$Version (* "12.2.0 for Mac OS X x86 (64-bit) (December 12, 2020)" *) Clear["Global*"] HypergeometricU[2., -97., 177.] (* -1.18092*10^64 *) Any calculation done with machine precision is done with the understanding that "you get what you get." Machine precision is fast but neither tracks nor attempts to control precision. ... 3 The above expression for EisensteinE[2, q] is a bit slow. Here is a faster version using double precision arithmetic: EisensteinE[2, tau_Complex /; Im[tau] > 0] := ee2Upper[tau]; ee2Upper = Compile[ {{tauIn, _Complex}}, Block[{tau = tauIn, f, k, q, qp, s}, tau -= Round[Re[tau]]; If[7 Im[tau] < 6, f = ee2Upper[-1/... 3 Mathematica doesn't know LogLogas function. Try gstarELogLog =Interpolation[Map[Log, Transpose[{T, ge}]], InterpolationOrder -> 1] gstarE[T_] := Exp[gstarELogLog[Log[T]]] // Quiet; The equation gstarE[Tpt] == 10 has no real positive solution,because gstarE[Tpt]>10 . Try instead FindRoot[gstarE[Tpt] == 12 , {Tpt, 1/10, 10^-5 , 1} ] (*{Tpt -> 0.... 2 The computation in the question can be performed by using a higher WorkingPrecison, which in turn requires rationalizing all decimals and employing the option, Method -> "StiffnessSwitching", to avoid the inexplicable NDSolveValue::nderr (Error test failure). rate[x_] := Rationalize[(0.28*(12 + 6*x + x^2))/x^5, 0] hubble[x_] := Rationalize[1.73*^... 2 Here a version whithout multiple redefinitions of fraction[]: rate[x_] := ( 28/100*(12 + 6*x + x^2))/x^5 hubble[x_] := hub equation :=Derivative[1][fraction][ x] == (rate[x]/(x*hubble[x]))*((1 - fraction[x])/E^x - fraction[x]); initialConditions := fraction[0.12] == 46/100 fractionN =ParametricNDSolveValue[{equation, initialConditions}, fraction , {x, 0.3, ... 2 Yeah, well, bug or not here is a workaround. Take the logarithm base 10 of the values, then no matter how small or large they are, you can still plot them. For example, consider this plot with some really huge values, circa$10^{1500}$, co-plotted, with some incredibly small ones$10^{-1500}$. Only problem is when the numbers are negative, but even those can ... 2 Some comments: (1) When you pass a function to a plotting routine, in general the routine will use a significant number of points for the plot, perhaps many more than you want so I just set up a table of 12 zz points below, (2) Next, your integration as it stands is a bit troublesome so I included "Method->LocalAdaptive" which significantly ... 2 You can use a different representation of the skew harmonic numbers in terms of harmonic numbers: $$\bar{H}_n=\frac{1}{2} (-1)^n \left(H_{\frac{n-1}{2}}-H_{\frac{n}{2}}\right)+\log (2)$$ This expression can be expanded around infinity f[n_] := HarmonicNumber[(n - 1)/2] - HarmonicNumber[n/2] Series[f[n], {n, Infinity, 6}]$\$-\frac{1}{n}+\frac{1}{2 n^2}-\...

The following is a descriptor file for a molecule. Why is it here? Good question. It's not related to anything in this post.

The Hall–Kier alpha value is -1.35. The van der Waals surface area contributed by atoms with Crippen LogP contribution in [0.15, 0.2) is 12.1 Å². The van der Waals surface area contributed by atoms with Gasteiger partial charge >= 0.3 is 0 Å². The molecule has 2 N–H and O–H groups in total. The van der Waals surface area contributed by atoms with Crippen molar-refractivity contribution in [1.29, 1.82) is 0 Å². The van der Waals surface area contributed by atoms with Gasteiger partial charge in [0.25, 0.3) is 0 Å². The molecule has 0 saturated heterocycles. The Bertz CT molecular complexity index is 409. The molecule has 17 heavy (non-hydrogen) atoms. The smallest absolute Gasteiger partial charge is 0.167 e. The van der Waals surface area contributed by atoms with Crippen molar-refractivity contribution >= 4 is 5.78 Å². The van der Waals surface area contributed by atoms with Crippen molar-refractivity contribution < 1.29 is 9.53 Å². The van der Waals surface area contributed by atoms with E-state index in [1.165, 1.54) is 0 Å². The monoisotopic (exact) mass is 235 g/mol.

2